While Moore was on his way to study at Oxford, the other Wes Moore was sentenced to life-imprisonment without possibility of parole. Moore decided to write a letter to the imprisoned Moore and was shocked by the response he received.

“The letter I received was one of the most articulate and interesting letters I have ever received in my life. And that only led to more questions,” he said.

The two Moores began to correspond and exchanged dozens of letters. When it came time for Moore to share his book with the imprisoned Moore, he had to send him 15 pages a day as the prison did not allow prisoners to receive bound materials.

“I tried to get a better understanding of where he was and where I was and came to the understanding that what we had here was two kids at similar times in their lives who were searching for something more,” Moore said. ”Both searching for something positive. Both searching for a sense of example. And two kids who were looking hard and one found it and one did not.”

Moore said he discovered that it was not place that changed for him, but rather the people who surrounded him who did.

Moore said that when he discussed the title of the book with his publishers, they rejected his six ideas and, instead, pitched him the title “The Other Wes Moore,” which he initially hated.

“It’s not about you and it’s not about him, the name is completely irrelevant,” Moore said his publisher told him that ultimately what changed his mind about the title. “You could put any name inside that book title because the truth is there are “Wes Moores” that exist in all of our communities and all of our schools and all of our homes. People who are one decision away.”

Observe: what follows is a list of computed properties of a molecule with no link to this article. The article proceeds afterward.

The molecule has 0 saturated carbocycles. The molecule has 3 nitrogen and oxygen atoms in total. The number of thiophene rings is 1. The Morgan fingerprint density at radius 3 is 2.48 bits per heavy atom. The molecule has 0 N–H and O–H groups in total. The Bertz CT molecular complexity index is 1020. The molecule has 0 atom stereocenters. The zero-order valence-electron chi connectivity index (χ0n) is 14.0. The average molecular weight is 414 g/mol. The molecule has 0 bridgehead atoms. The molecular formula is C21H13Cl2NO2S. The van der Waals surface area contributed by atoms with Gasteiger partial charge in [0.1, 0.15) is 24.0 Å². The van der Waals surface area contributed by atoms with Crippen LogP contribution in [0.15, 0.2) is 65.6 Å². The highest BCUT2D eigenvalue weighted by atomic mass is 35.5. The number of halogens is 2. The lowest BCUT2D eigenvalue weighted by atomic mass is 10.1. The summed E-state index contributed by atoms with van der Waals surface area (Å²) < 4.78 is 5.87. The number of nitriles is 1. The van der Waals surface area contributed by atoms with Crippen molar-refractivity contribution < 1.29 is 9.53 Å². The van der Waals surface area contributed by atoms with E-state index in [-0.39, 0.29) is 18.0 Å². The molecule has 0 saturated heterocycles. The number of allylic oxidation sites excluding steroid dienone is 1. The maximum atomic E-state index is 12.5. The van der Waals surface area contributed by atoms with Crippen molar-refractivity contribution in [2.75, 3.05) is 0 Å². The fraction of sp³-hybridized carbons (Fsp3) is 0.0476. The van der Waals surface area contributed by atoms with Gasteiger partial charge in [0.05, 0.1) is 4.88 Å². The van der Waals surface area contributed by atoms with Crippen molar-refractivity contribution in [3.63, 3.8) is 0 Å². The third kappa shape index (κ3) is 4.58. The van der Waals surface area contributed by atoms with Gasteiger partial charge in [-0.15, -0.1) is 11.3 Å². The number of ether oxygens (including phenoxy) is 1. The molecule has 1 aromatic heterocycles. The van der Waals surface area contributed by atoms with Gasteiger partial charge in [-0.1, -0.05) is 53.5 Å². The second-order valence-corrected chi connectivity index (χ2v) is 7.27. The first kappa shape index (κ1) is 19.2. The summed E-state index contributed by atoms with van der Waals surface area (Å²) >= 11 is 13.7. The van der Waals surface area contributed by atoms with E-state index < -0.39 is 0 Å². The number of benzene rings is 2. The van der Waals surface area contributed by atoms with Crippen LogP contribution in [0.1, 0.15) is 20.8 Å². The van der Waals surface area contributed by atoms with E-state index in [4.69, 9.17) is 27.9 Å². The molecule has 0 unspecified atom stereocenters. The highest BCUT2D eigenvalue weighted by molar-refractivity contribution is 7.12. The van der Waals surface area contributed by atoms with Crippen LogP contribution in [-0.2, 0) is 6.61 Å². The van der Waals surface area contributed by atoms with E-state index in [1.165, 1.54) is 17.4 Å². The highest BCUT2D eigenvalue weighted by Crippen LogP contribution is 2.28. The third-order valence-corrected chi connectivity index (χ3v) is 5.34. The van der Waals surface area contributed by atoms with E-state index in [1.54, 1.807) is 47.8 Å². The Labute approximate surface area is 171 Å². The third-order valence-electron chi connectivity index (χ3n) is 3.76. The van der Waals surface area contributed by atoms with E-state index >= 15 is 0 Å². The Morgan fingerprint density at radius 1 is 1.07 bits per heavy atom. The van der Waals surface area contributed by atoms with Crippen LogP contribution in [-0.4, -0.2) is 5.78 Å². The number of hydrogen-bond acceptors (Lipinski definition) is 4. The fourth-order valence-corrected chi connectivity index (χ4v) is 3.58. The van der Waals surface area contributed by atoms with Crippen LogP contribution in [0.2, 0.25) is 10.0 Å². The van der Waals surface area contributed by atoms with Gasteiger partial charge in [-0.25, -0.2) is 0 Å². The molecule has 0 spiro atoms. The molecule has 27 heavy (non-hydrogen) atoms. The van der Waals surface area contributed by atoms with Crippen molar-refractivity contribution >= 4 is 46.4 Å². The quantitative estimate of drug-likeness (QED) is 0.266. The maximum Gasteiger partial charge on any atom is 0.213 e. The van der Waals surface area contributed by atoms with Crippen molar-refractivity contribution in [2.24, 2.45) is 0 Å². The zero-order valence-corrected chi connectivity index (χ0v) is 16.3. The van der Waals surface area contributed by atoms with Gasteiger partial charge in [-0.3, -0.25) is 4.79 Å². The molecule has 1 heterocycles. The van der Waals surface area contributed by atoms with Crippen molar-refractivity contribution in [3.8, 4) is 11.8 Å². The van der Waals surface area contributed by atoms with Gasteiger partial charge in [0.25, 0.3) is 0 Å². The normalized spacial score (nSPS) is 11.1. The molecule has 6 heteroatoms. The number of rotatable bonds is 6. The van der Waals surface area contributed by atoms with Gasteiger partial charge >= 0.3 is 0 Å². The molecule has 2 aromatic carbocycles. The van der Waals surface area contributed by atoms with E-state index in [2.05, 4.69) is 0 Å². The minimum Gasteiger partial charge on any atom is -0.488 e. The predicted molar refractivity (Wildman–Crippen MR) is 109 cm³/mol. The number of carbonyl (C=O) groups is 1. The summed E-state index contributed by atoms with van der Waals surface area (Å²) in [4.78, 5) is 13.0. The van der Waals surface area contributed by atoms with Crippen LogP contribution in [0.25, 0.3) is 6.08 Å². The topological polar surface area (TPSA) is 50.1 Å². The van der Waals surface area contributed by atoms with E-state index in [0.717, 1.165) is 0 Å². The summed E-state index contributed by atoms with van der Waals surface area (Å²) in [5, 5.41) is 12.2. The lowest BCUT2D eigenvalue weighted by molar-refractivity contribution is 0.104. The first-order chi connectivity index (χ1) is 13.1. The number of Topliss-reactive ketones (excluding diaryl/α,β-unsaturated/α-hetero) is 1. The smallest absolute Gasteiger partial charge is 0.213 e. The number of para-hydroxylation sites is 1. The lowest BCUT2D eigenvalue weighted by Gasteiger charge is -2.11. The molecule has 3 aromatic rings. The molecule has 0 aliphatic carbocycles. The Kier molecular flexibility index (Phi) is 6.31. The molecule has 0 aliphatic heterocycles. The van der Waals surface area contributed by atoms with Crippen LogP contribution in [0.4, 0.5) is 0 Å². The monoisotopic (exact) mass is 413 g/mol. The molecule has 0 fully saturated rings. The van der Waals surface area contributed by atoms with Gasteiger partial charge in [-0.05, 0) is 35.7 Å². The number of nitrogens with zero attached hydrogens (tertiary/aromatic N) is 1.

Moore took questions from the audience, including one from Matt Leichenger ’14 who asked Moore how a more privileged, white, straight male – like himself – could find a good and unique way to stand up for those less privileged without conforming to the conventional methods of typical white, straight males.

“I don’t believe there is a single right answer for service,” Moore responded. “I think one of the traps we set for ourselves as a society is we try to tier what service is important and what service is not. You have to find something that you are genuinely passionate about…. find your thing because if there is one thing we know about service it’s that there are tough days ahead and if you are not doing something that you’re passionate about then tough days will become last days.”

Throughout his speech, Moore reiterated a piece of advice given to him from one of his favorite colonels during his time in military school. With his colonel’s words as guidance, Moore challenged students to – by making their mark on their community and the world – make sure that they gave their life a purpose and that it mattered to the world that they existed.

“When it’s time for you to leave, whether it is time for you to leave this school, whether it is time for you to leave your job, whether it is time for you to leave your community, or whether it’s time for you to leave this planet, make sure that it mattered that you were ever here in the first place,” Moore said echoing the colonel’s words. “None of us are promised anything. None of us are promised more days, more weeks, more years. No one is tapping you on the shoulder and saying, ‘Wes you have 5,624 days left, you can pace yourself.’  Nobody ever will. The only thing I know is that while we are here make it matter that we were here in the first place.”

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Fight for a cause, speaker tells Black History Month assembly